Client News Briefs

New Law Requires Minimum Paid Sick Days For Employees

September 2014
Number 59

On August 30, 2014, Governor Brown signed into law Assembly Bill (AB) 1522, the Healthy Workplaces, Healthy Families Act of 2014 (Act). Beginning on July 1, 2015, employees, including part-time, seasonal and temporary employees, who work 30 or more days within a year from the commencement of employment must now accrue a minimum of one hour of sick leave for every 30 hours worked. There is no hourly minimum for eligibility. Employees may begin to use accrued paid sick days beginning on the 90th day of employment. Accrued paid sick days carry over to the following year unless the full amount of leave is provided at the beginning of each year.

Sick leave may be used for the diagnosis, care, and treatment of the employee or an employee's family member, as well as for an employee's needs relating to domestic violence, sexual assault or stalking. Those needs include obtaining social and legal assistance. The Act's definition of "family member" is broader and includes more extended family members than the definitions provided under the Family Medical Leave Act and the California Family Rights Act.

AB 1522 provides employers with options on employees' use and accrual of sick leave. Employees' use of paid sick days may be limited to 24 hours (or three working days) per year of employment and employees' accrual of paid sick leave may be limited to 48 hours (or six working days). Employees may be required to use a reasonable minimum increment of sick leave not to exceed two hours.

Employees covered by a valid collective bargaining agreement are exempt from this law if the collective bargaining agreement meets certain conditions, including (1) expressly providing for paid leave to be used for illness, (2) binding arbitration of disputes regarding the application of paid sick days provisions, (3) premium wage rates for all overtime hours worked, and (4) regular hourly pay of not less than 30% more than the state minimum wage. Providers of in-home support services are also exempt.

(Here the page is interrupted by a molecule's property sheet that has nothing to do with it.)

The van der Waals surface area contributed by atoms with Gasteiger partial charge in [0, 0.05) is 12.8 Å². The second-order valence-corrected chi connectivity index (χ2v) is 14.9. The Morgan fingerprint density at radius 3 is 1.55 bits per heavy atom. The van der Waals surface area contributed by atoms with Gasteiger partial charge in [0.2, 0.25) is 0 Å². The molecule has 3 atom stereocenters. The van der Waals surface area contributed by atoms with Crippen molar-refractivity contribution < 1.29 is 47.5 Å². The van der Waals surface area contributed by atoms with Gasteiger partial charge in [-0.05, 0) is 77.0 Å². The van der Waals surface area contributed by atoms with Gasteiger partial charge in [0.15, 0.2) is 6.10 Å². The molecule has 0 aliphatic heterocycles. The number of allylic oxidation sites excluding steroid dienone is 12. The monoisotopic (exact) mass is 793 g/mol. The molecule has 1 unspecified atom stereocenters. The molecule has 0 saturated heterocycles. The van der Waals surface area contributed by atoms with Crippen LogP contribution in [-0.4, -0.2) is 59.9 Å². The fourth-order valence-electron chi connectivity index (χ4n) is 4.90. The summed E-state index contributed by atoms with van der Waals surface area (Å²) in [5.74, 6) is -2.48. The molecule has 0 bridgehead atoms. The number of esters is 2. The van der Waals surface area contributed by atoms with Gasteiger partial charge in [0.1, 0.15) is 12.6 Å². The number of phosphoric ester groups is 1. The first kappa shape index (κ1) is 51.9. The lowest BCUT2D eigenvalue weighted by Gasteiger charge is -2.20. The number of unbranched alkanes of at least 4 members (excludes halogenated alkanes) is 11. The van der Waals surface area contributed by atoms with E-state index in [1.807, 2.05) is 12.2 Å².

Employers must place a poster created by the Labor Commissioner containing relevant information to AB 1522 in a conspicuous place. Employers must also maintain records documenting hours worked and paid sick days accrued and used by an employee for at least three years. The Act requires employees to receive written notice setting forth the amount of paid sick leave accrued and used on either the itemized wage statement or in a separate writing provided on the designated pay date with the payment of wages.

While many public agencies may not be significantly impacted by the Act because their employees are already covered under generous sick leave policies and collective bargaining agreements, the Act will apply if the applicable collective bargaining agreement does not provide for binding arbitration of disputes regarding the application of paid sick days or if any of the other requirements for the exemption are not met. Collective bargaining agreements should be reviewed to ensure that minimum increment use requirements do not exceed two hours and to ensure employees may use sick leave to attend to domestic violence needs, including obtaining social and legal services. Additionally, the leave rights of part-time and temporary workers, substitute teachers, and lunchtime aides may be affected.

The Act includes penalties for failure to comply, including the ability of the Labor Commissioner or the Attorney General to bring a civil action. Many public agencies will need to revise their sick leave policies and collective bargaining agreements to address the requirements of the Act prior to the effective date of July 1, 2015. The application of this legislation to certain types of employees raises many questions that are not specifically addressed by the terms of AB 1522. To the extent you have questions about how this legislation will affect any of your employee groups or classifications, please contact one of our eight offices located statewide. You can also visit our website, follow us on Facebook or Twitter, or download our Client News Brief App.

As the information contained herein is necessarily general, its application to a particular set of facts and circumstances may vary. For this reason, this News Brief does not constitute legal advice. We recommend that you consult with your counsel prior to acting on the information contained herein.